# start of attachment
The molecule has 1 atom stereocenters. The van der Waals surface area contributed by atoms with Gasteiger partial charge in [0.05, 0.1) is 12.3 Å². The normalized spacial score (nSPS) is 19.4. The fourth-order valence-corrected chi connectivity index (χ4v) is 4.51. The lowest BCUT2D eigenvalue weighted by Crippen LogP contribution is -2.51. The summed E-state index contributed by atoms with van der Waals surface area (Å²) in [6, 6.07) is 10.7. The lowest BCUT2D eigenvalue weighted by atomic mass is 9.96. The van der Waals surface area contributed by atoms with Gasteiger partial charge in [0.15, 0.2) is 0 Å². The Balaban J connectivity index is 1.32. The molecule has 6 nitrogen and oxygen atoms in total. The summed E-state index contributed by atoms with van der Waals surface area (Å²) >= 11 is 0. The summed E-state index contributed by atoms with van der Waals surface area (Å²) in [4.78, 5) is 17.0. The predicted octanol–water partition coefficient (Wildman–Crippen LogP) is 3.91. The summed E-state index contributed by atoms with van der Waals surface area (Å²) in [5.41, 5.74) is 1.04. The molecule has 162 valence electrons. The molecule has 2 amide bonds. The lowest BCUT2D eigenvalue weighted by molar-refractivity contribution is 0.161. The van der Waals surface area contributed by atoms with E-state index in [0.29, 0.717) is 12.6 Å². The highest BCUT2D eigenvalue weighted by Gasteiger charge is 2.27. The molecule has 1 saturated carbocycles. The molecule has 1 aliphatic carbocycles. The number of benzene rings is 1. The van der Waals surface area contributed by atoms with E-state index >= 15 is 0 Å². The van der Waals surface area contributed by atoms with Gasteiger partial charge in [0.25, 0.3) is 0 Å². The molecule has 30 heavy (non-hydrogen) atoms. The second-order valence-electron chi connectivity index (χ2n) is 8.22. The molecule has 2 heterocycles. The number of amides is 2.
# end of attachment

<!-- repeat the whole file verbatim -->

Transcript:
The molecule has 1 atom stereocenters. The van der Waals surface area contributed by atoms with Gasteiger partial charge in [0.05, 0.1) is 12.3 Å². The normalized spacial score (nSPS) is 19.4. The fourth-order valence-corrected chi connectivity index (χ4v) is 4.51. The lowest BCUT2D eigenvalue weighted by Crippen LogP contribution is -2.51. The summed E-state index contributed by atoms with van der Waals surface area (Å²) in [6, 6.07) is 10.7. The lowest BCUT2D eigenvalue weighted by atomic mass is 9.96. The van der Waals surface area contributed by atoms with Gasteiger partial charge in [0.15, 0.2) is 0 Å². The Balaban J connectivity index is 1.32. The molecule has 6 nitrogen and oxygen atoms in total. The summed E-state index contributed by atoms with van der Waals surface area (Å²) >= 11 is 0. The summed E-state index contributed by atoms with van der Waals surface area (Å²) in [4.78, 5) is 17.0. The predicted octanol–water partition coefficient (Wildman–Crippen LogP) is 3.91. The summed E-state index contributed by atoms with van der Waals surface area (Å²) in [5.41, 5.74) is 1.04. The molecule has 162 valence electrons. The molecule has 2 amide bonds. The lowest BCUT2D eigenvalue weighted by molar-refractivity contribution is 0.161. The van der Waals surface area contributed by atoms with E-state index in [0.29, 0.717) is 12.6 Å². The highest BCUT2D eigenvalue weighted by Gasteiger charge is 2.27. The molecule has 1 saturated carbocycles. The molecule has 1 aliphatic carbocycles. The number of benzene rings is 1. The van der Waals surface area contributed by atoms with E-state index >= 15 is 0 Å². The van der Waals surface area contributed by atoms with Gasteiger partial charge in [0.25, 0.3) is 0 Å². The molecule has 30 heavy (non-hydrogen) atoms. The second-order valence-electron chi connectivity index (χ2n) is 8.22. The molecule has 2 heterocycles. The number of amides is 2.